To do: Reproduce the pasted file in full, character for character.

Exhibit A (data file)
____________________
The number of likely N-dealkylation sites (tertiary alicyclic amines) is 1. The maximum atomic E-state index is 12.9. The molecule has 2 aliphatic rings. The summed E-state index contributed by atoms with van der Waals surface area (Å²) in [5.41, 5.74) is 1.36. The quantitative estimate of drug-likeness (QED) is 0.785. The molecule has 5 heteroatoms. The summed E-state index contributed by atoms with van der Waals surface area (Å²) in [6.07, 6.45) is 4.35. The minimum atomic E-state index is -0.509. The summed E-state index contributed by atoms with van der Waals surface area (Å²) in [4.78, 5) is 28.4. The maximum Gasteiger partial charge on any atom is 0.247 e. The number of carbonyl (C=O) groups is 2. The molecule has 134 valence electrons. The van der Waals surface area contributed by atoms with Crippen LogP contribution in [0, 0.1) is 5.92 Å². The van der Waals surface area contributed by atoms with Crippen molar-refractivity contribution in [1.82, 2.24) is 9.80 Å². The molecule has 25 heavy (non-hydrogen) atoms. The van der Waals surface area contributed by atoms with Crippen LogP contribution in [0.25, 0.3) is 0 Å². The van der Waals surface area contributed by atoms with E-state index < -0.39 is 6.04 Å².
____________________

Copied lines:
The number of likely N-dealkylation sites (tertiary alicyclic amines) is 1. The maximum atomic E-state index is 12.9. The molecule has 2 aliphatic rings. The summed E-state index contributed by atoms with van der Waals surface area (Å²) in [5.41, 5.74) is 1.36. The quantitative estimate of drug-likeness (QED) is 0.785. The molecule has 5 heteroatoms. The summed E-state index contributed by atoms with van der Waals surface area (Å²) in [6.07, 6.45) is 4.35. The minimum atomic E-state index is -0.509. The summed E-state index contributed by atoms with van der Waals surface area (Å²) in [4.78, 5) is 28.4. The maximum Gasteiger partial charge on any atom is 0.247 e. The number of carbonyl (C=O) groups is 2. The molecule has 134 valence electrons. The van der Waals surface area contributed by atoms with Crippen LogP contribution in [0, 0.1) is 5.92 Å². The van der Waals surface area contributed by atoms with Crippen molar-refractivity contribution in [1.82, 2.24) is 9.80 Å². The molecule has 25 heavy (non-hydrogen) atoms. The van der Waals surface area contributed by atoms with Crippen LogP contribution in [0.25, 0.3) is 0 Å². The van der Waals surface area contributed by atoms with E-state index < -0.39 is 6.04 Å².